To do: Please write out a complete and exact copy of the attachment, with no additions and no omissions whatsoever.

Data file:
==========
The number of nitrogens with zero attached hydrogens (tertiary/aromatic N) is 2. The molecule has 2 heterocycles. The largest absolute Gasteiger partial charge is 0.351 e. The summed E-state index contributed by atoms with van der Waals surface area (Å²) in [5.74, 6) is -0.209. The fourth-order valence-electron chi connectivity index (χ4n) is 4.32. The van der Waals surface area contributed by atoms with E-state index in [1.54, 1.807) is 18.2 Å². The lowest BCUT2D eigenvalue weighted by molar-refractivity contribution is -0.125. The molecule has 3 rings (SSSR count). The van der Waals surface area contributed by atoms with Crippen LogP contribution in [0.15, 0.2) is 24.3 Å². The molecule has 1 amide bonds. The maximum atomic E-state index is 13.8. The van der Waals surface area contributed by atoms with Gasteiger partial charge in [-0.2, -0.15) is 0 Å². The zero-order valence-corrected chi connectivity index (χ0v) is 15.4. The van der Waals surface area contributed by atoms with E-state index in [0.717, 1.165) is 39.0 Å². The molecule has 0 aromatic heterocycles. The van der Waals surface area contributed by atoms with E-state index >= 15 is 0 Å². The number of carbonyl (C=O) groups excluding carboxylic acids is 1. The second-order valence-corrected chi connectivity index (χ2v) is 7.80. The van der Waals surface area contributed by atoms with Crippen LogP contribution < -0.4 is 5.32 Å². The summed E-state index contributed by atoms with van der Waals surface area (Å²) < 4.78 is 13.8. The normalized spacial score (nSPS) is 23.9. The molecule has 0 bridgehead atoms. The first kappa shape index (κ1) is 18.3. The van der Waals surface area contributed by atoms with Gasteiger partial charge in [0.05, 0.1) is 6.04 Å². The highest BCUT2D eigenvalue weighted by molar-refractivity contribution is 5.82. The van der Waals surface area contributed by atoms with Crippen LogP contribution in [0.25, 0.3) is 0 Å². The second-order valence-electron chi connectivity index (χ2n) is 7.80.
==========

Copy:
The number of nitrogens with zero attached hydrogens (tertiary/aromatic N) is 2. The molecule has 2 heterocycles. The largest absolute Gasteiger partial charge is 0.351 e. The summed E-state index contributed by atoms with van der Waals surface area (Å²) in [5.74, 6) is -0.209. The fourth-order valence-electron chi connectivity index (χ4n) is 4.32. The van der Waals surface area contributed by atoms with E-state index in [1.54, 1.807) is 18.2 Å². The lowest BCUT2D eigenvalue weighted by molar-refractivity contribution is -0.125. The molecule has 3 rings (SSSR count). The van der Waals surface area contributed by atoms with Crippen LogP contribution in [0.15, 0.2) is 24.3 Å². The molecule has 1 amide bonds. The maximum atomic E-state index is 13.8. The van der Waals surface area contributed by atoms with Gasteiger partial charge in [-0.2, -0.15) is 0 Å². The zero-order valence-corrected chi connectivity index (χ0v) is 15.4. The van der Waals surface area contributed by atoms with E-state index in [0.717, 1.165) is 39.0 Å². The molecule has 0 aromatic heterocycles. The van der Waals surface area contributed by atoms with E-state index >= 15 is 0 Å². The number of carbonyl (C=O) groups excluding carboxylic acids is 1. The second-order valence-corrected chi connectivity index (χ2v) is 7.80. The van der Waals surface area contributed by atoms with Crippen LogP contribution < -0.4 is 5.32 Å². The summed E-state index contributed by atoms with van der Waals surface area (Å²) < 4.78 is 13.8. The normalized spacial score (nSPS) is 23.9. The molecule has 0 bridgehead atoms. The first kappa shape index (κ1) is 18.3. The van der Waals surface area contributed by atoms with Gasteiger partial charge in [0.05, 0.1) is 6.04 Å². The highest BCUT2D eigenvalue weighted by molar-refractivity contribution is 5.82. The van der Waals surface area contributed by atoms with Crippen LogP contribution in [0.25, 0.3) is 0 Å². The second-order valence-electron chi connectivity index (χ2n) is 7.80.